20 Shade-Loving Plants for Containers
Though it may feel like every plant at the garden center has a “requires full sun” tag, there are plenty of gorgeous greens and blooms that thrive in shade. Here’s what to grow in patio planters and indoor pots that don’t get full sun.
Brightening a shady spot on your property (and by “shady,” we mean an area that receives less than 6 hours of sunlight per day) with containers full of blooms and greenery is easy once you understand which plants flourish when protected from full sunlight. We recommend starting your shady container garden with annuals since they’re the easiest to grow. After that, you may want to add some perennials to the mix. Here are some shade plants for containers that will brighten your porch, patio, or garden.
1. Begonia (Begonia spp.)
Many species in the begonia family are suitable for container gardening, including Rex types, which are grown for their royally striking foliage. Tuberous begonias produce huge, frilly “powder-puff” blooms, and wax types spill forth a profusion of smaller flowers for months. Begonias enjoy rich soil, high humidity, and filtered shade.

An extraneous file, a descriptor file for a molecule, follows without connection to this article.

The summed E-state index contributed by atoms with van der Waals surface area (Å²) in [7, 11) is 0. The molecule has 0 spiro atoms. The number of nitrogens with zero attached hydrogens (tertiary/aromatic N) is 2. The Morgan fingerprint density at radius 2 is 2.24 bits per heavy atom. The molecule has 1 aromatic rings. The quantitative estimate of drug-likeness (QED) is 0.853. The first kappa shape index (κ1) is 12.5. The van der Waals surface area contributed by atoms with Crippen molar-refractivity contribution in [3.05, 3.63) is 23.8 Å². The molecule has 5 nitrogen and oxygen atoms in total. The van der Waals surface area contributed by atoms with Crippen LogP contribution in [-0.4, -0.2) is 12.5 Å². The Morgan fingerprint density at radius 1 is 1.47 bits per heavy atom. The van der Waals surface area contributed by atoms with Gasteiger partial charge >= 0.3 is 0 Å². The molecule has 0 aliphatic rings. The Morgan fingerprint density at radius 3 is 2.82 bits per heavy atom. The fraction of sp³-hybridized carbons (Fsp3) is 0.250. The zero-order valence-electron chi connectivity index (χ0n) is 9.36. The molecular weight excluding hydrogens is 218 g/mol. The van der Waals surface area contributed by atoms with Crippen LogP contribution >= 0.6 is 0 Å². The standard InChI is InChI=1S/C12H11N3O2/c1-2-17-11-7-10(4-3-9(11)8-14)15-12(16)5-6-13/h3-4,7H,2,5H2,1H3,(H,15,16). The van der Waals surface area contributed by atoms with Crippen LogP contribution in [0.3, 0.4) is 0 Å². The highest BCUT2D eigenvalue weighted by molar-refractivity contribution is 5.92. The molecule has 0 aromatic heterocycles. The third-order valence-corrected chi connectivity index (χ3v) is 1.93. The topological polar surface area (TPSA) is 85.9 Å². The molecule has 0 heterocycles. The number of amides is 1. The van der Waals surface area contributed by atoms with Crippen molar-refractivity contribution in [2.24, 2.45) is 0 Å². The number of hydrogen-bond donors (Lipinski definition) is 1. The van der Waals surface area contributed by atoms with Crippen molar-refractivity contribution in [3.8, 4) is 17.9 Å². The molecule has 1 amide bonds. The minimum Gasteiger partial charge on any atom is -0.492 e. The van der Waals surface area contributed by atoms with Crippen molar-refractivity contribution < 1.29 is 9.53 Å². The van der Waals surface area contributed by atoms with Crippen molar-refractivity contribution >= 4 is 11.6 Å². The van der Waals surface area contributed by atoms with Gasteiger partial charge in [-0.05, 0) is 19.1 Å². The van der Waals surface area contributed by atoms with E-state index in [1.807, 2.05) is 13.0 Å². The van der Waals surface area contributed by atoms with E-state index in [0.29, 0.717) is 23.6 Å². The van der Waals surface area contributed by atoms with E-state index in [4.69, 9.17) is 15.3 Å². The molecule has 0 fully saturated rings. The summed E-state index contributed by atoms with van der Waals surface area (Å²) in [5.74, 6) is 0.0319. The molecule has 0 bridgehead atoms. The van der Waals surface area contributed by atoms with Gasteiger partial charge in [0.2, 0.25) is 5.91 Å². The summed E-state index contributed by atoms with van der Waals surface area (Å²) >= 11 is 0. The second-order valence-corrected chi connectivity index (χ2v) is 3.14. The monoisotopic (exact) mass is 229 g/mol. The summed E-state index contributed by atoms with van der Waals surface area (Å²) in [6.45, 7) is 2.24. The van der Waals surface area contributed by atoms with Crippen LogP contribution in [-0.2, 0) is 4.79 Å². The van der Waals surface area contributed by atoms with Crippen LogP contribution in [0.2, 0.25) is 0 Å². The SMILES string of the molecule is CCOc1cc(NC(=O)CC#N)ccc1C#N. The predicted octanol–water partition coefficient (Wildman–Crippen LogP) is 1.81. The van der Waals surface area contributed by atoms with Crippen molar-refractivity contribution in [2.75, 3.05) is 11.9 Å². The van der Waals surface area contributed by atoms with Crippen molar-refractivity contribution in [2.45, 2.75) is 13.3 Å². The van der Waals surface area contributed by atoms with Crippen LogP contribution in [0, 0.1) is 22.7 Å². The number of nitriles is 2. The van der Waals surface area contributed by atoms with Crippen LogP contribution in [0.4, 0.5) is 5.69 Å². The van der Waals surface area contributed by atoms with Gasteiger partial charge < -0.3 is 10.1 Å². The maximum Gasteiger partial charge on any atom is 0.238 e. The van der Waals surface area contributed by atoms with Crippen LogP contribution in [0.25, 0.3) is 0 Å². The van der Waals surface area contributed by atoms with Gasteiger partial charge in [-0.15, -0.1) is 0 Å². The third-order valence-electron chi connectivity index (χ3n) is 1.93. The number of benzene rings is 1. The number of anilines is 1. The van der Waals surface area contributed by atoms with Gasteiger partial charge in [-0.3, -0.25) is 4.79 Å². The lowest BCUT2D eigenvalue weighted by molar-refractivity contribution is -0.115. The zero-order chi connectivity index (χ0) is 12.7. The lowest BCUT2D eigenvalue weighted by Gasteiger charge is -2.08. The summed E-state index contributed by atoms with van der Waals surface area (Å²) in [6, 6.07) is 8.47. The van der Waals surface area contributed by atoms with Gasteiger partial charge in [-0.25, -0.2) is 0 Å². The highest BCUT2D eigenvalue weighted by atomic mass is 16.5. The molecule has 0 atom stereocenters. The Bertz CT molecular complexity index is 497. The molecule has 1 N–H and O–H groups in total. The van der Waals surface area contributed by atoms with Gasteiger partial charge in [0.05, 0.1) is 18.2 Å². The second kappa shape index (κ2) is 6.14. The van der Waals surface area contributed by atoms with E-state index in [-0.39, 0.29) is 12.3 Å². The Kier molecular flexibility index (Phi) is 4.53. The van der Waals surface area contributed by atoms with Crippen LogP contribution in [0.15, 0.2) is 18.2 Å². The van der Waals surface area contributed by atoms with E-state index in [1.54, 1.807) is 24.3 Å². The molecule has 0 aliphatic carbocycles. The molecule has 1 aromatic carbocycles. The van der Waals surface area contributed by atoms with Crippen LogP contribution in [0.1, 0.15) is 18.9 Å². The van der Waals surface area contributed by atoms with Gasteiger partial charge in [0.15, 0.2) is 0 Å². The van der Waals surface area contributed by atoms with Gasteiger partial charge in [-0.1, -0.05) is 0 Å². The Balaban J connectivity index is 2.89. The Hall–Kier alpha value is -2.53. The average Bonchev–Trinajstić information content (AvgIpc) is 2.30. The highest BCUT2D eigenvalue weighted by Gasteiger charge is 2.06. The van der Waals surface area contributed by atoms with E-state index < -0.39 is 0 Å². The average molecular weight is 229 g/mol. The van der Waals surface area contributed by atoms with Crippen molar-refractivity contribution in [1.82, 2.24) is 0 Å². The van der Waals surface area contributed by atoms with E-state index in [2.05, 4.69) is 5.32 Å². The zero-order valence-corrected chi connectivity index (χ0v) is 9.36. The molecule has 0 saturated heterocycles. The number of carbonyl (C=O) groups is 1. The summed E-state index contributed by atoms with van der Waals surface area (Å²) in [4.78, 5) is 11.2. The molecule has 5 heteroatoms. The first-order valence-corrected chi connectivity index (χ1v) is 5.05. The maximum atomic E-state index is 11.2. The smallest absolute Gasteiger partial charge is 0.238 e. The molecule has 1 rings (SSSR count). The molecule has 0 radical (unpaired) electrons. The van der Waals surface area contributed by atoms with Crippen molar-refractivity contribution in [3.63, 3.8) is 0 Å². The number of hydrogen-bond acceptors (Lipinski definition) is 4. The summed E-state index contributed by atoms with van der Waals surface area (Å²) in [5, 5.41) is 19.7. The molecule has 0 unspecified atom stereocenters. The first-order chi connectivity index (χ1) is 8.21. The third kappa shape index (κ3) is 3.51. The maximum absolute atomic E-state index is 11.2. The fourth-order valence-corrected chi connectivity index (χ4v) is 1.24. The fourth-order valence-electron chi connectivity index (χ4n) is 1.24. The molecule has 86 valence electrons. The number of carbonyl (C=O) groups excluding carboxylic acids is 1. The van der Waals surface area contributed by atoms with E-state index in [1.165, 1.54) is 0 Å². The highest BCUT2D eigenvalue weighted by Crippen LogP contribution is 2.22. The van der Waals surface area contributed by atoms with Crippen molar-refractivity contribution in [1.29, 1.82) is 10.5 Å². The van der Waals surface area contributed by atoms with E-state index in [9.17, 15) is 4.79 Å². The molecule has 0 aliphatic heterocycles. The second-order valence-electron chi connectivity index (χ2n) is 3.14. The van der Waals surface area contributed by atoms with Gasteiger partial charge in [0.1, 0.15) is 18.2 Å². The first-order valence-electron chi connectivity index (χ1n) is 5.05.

2. Caladium (Caladium bicolor)
With color-splashed leaves that are shaped like arrowheads and a height that seldom surpasses 2 feet, caladiums hit the bull’s eye when it comes to brightening shadowy corners. Also called angels’ wings, most caladiums do quite well without direct sun, making them excellent container plants for full shade. Because they thrive in temperatures above 60 degrees Fahrenheit, however, they are better grown in southern climates. Pet owners, take care: Caladium is toxic to both cats and dogs.
3. Coleus (Coleus scutellarioides)
Popular for their “coats of many colors,” coleus cultivars vary in height from 8 inches to 3 feet, and are beloved for their brightly colored leaves. Although they do produce spikes of unobtrusive blue to lavender flowers, the flowers should be pinched out to prevent legginess. Most coleus prefer morning sun and afternoon shade, but sun coleus varieties (like Wizard Velvet Red and Wizard golden) are more tolerant to heat and sunlight.
4. Creeping Jenny (Lysimachia nummularia)
Often sold as a “spiller” for containers, creeping Jenny cascades prettily over the edges of pots—but you’ll want to keep this perennial confined to containers due to its invasive nature. Its yellow-green hue brightens areas with partial shade, as do its 1-inch yellow blooms that appear during the summer.
5. Fern (Dryopteris, Polypodium, etc.)
Just as finely cut green fronds in bouquets provide a lacy backdrop for blooms, ferns in containers can do the same for flowering plants. Woodlands, after all, are ferns’ natural environment, which is why most species can grow in either partial or full shade. Though ferns look stunning hanging in pots, it’s also a good idea to bring them indoors. Some types of fern, such as the Boston fern, remove toxins from the air.
6. Fuchsia (Fuchsia spp.)